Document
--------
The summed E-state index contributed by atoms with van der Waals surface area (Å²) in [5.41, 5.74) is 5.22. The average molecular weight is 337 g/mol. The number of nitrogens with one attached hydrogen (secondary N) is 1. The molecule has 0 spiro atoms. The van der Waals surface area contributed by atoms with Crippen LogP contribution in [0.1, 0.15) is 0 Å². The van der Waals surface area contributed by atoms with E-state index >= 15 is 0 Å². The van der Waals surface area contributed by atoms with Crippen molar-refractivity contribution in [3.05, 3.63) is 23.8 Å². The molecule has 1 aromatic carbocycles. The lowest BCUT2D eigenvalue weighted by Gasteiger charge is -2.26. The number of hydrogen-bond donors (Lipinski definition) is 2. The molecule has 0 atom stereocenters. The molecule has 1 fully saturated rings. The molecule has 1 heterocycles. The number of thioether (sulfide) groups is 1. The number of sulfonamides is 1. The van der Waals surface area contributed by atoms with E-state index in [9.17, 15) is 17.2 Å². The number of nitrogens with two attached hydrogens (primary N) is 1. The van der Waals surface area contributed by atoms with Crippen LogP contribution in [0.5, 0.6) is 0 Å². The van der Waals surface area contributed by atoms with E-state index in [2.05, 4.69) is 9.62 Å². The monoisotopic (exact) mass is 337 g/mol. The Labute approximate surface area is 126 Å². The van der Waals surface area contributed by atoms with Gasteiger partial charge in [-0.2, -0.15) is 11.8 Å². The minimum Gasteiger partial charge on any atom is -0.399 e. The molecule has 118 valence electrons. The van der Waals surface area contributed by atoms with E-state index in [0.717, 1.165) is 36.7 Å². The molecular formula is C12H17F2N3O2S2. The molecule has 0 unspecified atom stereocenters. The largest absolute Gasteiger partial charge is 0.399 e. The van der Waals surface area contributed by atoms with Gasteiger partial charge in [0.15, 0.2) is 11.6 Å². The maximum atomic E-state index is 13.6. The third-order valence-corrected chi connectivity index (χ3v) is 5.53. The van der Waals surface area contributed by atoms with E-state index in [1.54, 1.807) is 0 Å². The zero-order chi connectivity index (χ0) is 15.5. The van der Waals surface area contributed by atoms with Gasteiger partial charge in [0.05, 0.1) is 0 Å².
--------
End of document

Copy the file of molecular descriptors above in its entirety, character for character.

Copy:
The summed E-state index contributed by atoms with van der Waals surface area (Å²) in [5.41, 5.74) is 5.22. The average molecular weight is 337 g/mol. The number of nitrogens with one attached hydrogen (secondary N) is 1. The molecule has 0 spiro atoms. The van der Waals surface area contributed by atoms with Crippen LogP contribution in [0.1, 0.15) is 0 Å². The van der Waals surface area contributed by atoms with E-state index >= 15 is 0 Å². The van der Waals surface area contributed by atoms with Crippen molar-refractivity contribution in [3.05, 3.63) is 23.8 Å². The molecule has 1 aromatic carbocycles. The lowest BCUT2D eigenvalue weighted by Gasteiger charge is -2.26. The number of hydrogen-bond donors (Lipinski definition) is 2. The molecule has 0 atom stereocenters. The molecule has 1 fully saturated rings. The molecule has 1 heterocycles. The number of thioether (sulfide) groups is 1. The number of sulfonamides is 1. The van der Waals surface area contributed by atoms with E-state index in [9.17, 15) is 17.2 Å². The number of nitrogens with two attached hydrogens (primary N) is 1. The van der Waals surface area contributed by atoms with Crippen LogP contribution in [0.5, 0.6) is 0 Å². The van der Waals surface area contributed by atoms with E-state index in [2.05, 4.69) is 9.62 Å². The monoisotopic (exact) mass is 337 g/mol. The Labute approximate surface area is 126 Å². The van der Waals surface area contributed by atoms with Gasteiger partial charge in [-0.2, -0.15) is 11.8 Å². The minimum Gasteiger partial charge on any atom is -0.399 e. The molecule has 118 valence electrons. The van der Waals surface area contributed by atoms with E-state index in [0.717, 1.165) is 36.7 Å². The molecular formula is C12H17F2N3O2S2. The molecule has 0 unspecified atom stereocenters. The largest absolute Gasteiger partial charge is 0.399 e. The van der Waals surface area contributed by atoms with Gasteiger partial charge in [0.15, 0.2) is 11.6 Å². The maximum atomic E-state index is 13.6. The third-order valence-corrected chi connectivity index (χ3v) is 5.53. The van der Waals surface area contributed by atoms with E-state index in [1.54, 1.807) is 0 Å². The zero-order chi connectivity index (χ0) is 15.5. The van der Waals surface area contributed by atoms with Gasteiger partial charge in [0.05, 0.1) is 0 Å².